Why India can shed its population obsession
That population control is crucial for making India a prosperous nation is an entrenched stereotype. To be sure, India is not the only country which has embraced this idea. China, currently the world’s second largest economy and a one-party state since 1949, enforced a one-child norm in the 1980s. That it was not a democracy, helped in imposing such a policy. Four decades later, the same state is now encouraging couples to have three children (more on this later).
Modern capitalism, as we know it, has developed in relatively less densely populated regions of Western Europe and North America (with the exception of Japan). It is no wonder that low population was seen as a virtue for economic growth. It is only recently that densely populated countries with very large populations such as China and India have placed themselves among the world’s largest economies. The world is yet to come to terms with this economic churning.
What makes population control an even more vexed issue in India is the religious polarisation around it. The bogey of population explosion is often used (directly or indirectly) to politically target Muslims, the largest religious minority group in the country. For example, while stressing on the need for controlling population to reduce poverty, Assam chief minister Himanta Biswa Sarma recently asked stakeholders of the minority community to speak to the members to work towards effective population control measures.
Following Assam, now Uttar Pradesh is talking about introducing a two-child norm for entitlement to government benefits. “Population is nearing an explosive stage. It is causing other issues too — related to hospitals, foodgrains, houses, or employment. We believe that there should be a check on population. Population control is different from family planning,” Uttar Pradesh Law Commission chairman, Aditya Nath Mittal was quoted as saying by news agency ANI. Mittal further said that his statements are not targeted towards any community nor does he want to challenge human rights’ of citizens. “We don’t want to give a message in Uttar Pradesh that we are against any particular religion or anyone’s human rights. We just want to see to it that the government resources and facilities are available to those who are helping in and contributing towards population control,” Mittal further added.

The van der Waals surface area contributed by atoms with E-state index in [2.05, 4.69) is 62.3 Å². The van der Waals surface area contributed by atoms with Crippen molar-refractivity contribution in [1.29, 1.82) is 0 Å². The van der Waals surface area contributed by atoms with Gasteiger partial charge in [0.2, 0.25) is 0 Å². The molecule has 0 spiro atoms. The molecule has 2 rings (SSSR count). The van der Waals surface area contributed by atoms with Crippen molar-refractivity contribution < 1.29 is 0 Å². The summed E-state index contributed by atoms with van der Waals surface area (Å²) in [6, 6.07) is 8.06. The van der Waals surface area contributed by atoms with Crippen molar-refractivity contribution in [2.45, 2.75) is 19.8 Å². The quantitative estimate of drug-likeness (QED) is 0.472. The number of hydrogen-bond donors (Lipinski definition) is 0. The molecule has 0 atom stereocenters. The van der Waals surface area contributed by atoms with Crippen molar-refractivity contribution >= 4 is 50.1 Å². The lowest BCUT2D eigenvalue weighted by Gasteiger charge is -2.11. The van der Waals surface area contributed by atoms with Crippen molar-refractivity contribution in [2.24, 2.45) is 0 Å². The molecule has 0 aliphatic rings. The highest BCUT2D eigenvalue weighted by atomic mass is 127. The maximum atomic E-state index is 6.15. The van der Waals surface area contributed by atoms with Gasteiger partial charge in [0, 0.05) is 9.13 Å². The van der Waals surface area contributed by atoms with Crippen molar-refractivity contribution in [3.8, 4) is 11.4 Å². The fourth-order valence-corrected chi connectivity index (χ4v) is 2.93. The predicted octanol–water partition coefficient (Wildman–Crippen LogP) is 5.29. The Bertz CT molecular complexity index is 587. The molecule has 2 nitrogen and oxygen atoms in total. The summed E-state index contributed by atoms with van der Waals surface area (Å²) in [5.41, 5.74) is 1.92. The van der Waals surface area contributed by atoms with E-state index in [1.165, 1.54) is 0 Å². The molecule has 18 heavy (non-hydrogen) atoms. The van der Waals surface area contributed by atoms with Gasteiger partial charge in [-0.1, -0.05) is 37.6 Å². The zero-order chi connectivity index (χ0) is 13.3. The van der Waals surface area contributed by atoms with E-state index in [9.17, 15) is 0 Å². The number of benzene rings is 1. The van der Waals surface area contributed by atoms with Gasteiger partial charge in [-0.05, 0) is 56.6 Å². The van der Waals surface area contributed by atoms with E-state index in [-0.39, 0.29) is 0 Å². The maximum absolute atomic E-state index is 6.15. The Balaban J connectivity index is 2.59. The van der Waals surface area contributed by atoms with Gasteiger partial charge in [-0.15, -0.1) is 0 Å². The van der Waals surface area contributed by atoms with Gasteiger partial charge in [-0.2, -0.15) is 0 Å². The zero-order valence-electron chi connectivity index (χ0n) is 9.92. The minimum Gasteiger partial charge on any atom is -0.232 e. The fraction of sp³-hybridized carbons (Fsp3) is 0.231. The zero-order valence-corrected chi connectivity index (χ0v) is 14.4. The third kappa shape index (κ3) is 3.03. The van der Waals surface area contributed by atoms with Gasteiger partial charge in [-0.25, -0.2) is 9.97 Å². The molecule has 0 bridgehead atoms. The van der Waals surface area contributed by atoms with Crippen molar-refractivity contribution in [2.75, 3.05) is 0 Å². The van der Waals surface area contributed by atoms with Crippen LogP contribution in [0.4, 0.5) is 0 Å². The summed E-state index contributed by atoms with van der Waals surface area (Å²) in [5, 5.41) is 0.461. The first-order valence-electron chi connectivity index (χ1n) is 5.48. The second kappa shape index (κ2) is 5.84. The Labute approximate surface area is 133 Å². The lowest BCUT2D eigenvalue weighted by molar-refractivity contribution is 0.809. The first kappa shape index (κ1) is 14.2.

Here are nine charts which show why India should stop obsessing about population growth and linking it to religion.
India’s population growth peaked long time ago
India will overtake China as the most populous country by 2025 or perhaps sooner. However, this should not be inferred to assume that India is undergoing a proverbial population explosion. Population statistics show that India’s population growth peaked decades ago and it is already on a downward trajectory. According to the United Nation’s population projections, India’s population will increase by a multiple of 1.09 between 2021 and 2031. This number was 1.25 between 1981 and 1991. From 2060 onwards, India’s population will start falling, which happens when fertility rate falls below replacement levels. By 2100, which is as far as UN population projections go to, India’s population will be 1.45 billion after having peaked at 1.65 billion in 2059 (See Chart 1).